Nurses’ union ordered to pay $6.26 million to Riverside hospital over pandemic-era strike

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A nurses’ union was recently ordered to pay Riverside Community Hospital $6.26 million in a dispute over a nurses’ strike in 2020.

A third-party arbitrator on May 31 ordered local nurses’ union SEIU Local 121RN to pay the fine to cover the costs of replacement workers during nurses’ 10-day strike over staffing and safety gear shortages just six months into the coronavirus pandemic in June 2020.

It’s the second half of a May 2023 decision by the arbitrator, who then ruled that nurses with SEIU Local 121RN – which represents 9,000 nurses and healthcare workers in Southern California – did not follow due process as stated in its contract before the strike, the hospital said in a news release.

The hospital also argued that because nurses voiced concerns over personal protective gear, the reasons for the strike were not covered in its contract.

In a June 13 news release, Jackie Van Blaricum, president of HCA Healthcare’s Far West Division, and the hospital’s CEO during the strike, said the union showed “reckless disregard” for the community by calling the strike.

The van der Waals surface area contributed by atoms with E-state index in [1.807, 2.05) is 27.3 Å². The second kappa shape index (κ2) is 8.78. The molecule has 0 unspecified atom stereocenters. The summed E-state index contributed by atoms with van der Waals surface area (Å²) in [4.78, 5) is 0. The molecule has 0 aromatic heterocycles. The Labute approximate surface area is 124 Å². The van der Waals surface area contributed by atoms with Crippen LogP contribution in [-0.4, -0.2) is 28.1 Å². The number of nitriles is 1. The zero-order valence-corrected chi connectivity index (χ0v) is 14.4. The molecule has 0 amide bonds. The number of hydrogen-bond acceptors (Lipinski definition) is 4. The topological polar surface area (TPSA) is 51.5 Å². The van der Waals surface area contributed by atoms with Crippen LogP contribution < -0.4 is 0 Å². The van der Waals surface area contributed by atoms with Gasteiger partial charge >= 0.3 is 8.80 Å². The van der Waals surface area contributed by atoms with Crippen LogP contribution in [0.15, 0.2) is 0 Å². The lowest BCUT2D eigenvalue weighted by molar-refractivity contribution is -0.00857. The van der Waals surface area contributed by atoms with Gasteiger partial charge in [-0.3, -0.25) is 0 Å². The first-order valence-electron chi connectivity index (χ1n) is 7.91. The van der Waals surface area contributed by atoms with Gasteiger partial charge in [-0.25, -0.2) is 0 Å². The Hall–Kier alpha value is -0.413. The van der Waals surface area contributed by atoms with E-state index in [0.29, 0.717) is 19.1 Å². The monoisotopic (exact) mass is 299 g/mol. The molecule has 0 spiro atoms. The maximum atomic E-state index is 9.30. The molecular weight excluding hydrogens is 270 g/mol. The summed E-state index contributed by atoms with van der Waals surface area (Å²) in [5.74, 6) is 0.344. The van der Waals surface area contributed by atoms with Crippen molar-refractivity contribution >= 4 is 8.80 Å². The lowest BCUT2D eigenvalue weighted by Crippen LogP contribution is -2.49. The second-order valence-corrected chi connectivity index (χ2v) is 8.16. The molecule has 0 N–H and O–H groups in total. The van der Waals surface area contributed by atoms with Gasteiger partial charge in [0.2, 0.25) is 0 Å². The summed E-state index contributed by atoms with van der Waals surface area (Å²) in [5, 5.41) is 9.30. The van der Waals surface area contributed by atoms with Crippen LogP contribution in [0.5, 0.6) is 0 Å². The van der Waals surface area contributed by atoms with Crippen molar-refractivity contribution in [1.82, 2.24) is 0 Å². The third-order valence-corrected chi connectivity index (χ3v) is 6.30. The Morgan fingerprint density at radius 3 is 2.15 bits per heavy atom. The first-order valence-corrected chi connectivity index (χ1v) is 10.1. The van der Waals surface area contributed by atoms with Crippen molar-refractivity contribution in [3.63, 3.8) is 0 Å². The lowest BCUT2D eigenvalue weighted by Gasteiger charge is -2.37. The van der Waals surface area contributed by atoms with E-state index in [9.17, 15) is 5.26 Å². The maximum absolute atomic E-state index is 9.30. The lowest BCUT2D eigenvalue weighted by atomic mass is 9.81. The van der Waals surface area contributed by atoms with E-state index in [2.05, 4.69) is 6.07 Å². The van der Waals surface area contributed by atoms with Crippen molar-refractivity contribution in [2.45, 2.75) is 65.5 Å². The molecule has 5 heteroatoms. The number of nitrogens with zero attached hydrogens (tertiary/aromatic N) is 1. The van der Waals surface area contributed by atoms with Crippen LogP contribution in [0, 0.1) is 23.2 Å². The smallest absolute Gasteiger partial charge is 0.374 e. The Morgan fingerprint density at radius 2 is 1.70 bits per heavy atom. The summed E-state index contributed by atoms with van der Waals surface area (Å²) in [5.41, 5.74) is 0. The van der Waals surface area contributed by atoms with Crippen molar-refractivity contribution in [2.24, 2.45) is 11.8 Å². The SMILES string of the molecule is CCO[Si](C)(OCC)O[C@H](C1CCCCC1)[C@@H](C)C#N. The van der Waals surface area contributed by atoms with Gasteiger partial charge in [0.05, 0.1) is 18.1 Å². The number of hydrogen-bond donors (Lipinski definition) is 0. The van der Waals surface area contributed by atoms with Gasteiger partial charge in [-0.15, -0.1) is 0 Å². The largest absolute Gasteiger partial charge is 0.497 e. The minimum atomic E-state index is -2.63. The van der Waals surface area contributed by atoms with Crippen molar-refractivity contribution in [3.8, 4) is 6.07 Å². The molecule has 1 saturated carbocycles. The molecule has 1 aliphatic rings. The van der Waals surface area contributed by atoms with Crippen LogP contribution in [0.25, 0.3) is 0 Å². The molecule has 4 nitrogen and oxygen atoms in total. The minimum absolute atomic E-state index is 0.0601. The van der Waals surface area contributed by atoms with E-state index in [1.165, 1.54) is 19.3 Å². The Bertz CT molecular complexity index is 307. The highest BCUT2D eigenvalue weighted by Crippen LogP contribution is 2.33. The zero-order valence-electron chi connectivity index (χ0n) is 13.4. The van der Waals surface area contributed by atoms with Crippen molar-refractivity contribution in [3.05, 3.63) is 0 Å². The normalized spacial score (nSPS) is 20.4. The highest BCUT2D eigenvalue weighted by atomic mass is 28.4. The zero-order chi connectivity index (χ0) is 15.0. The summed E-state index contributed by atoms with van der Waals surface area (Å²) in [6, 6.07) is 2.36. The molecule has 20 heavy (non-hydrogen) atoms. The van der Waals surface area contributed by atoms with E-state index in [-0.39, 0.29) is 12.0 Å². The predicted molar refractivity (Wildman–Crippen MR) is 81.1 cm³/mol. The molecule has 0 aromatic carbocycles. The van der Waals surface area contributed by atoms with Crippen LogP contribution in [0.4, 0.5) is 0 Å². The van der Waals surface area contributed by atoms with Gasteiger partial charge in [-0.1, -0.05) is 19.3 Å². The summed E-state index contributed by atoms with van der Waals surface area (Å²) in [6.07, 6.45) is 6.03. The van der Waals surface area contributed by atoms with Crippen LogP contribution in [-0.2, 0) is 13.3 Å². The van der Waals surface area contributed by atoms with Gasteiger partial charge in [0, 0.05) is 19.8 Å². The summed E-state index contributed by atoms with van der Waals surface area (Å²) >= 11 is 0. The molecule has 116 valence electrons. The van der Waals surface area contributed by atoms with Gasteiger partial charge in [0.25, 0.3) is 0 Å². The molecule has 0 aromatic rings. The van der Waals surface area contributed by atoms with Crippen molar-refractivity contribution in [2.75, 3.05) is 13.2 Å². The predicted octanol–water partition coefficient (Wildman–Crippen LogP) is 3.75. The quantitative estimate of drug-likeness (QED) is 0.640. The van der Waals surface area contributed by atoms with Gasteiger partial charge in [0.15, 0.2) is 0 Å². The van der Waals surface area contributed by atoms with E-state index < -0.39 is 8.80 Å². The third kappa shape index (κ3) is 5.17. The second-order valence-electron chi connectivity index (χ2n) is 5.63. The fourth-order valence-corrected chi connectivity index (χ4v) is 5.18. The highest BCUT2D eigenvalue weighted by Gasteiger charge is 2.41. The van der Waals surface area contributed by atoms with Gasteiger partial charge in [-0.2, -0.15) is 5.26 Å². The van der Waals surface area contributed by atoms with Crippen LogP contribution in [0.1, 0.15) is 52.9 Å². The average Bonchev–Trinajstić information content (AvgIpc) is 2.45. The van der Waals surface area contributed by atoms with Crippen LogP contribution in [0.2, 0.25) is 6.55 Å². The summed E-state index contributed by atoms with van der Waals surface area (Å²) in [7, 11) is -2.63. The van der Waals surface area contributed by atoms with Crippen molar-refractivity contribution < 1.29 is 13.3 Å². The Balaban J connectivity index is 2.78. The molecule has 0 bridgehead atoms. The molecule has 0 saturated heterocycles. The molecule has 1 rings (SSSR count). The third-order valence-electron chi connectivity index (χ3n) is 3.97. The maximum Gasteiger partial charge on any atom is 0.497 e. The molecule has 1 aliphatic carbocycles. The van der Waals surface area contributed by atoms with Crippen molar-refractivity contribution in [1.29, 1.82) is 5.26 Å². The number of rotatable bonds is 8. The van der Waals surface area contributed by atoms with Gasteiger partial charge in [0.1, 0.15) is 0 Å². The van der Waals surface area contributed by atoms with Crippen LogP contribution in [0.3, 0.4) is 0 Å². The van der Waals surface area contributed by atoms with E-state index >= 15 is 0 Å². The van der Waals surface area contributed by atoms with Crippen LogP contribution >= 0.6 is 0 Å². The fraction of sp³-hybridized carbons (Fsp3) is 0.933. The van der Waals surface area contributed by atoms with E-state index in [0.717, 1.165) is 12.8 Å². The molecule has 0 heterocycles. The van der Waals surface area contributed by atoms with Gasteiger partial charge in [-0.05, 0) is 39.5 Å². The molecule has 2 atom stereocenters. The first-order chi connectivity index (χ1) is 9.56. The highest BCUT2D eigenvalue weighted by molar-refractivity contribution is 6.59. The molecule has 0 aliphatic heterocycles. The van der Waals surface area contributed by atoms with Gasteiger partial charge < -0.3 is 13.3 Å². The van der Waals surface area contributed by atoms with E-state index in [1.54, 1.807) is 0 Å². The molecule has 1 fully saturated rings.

However, the union’s executive director, Rosanna Mendez, maintains the union was not in violation of its contract with the hospital and plans to “take all measures available to get the decision overturned.”

She said the union entered discussion about staffing shortages with the hospital and reached a staffing agreement in May 2019, which ran through May 2020.

The union attempted to extend the agreement in May 2020 before it expired, but the hospital denied attempts to negotiate an extension, Mendez said, and the union issued a strike notice soon after.

She also defended nurses’ call for more personal protective gear during the strike.

In a 2020 news release from the union, several nurses described hectic conditions in the hospital during the pandemic.

Some said they didn’t get breaks for up to eight hours, while others said they were sometimes required to stay with patients for five to seven hours at a time, leaving dozens of other patients unattended. Additionally, a nurse said many of her colleagues contracted COVID-19 due to lack of safety measures, and two staff members died.

“In the middle of a global pandemic, nurses were experiencing daily trauma,” Mendez said. “To expect that nurses weren’t going to talk about personal protective equipment is outrageous.”

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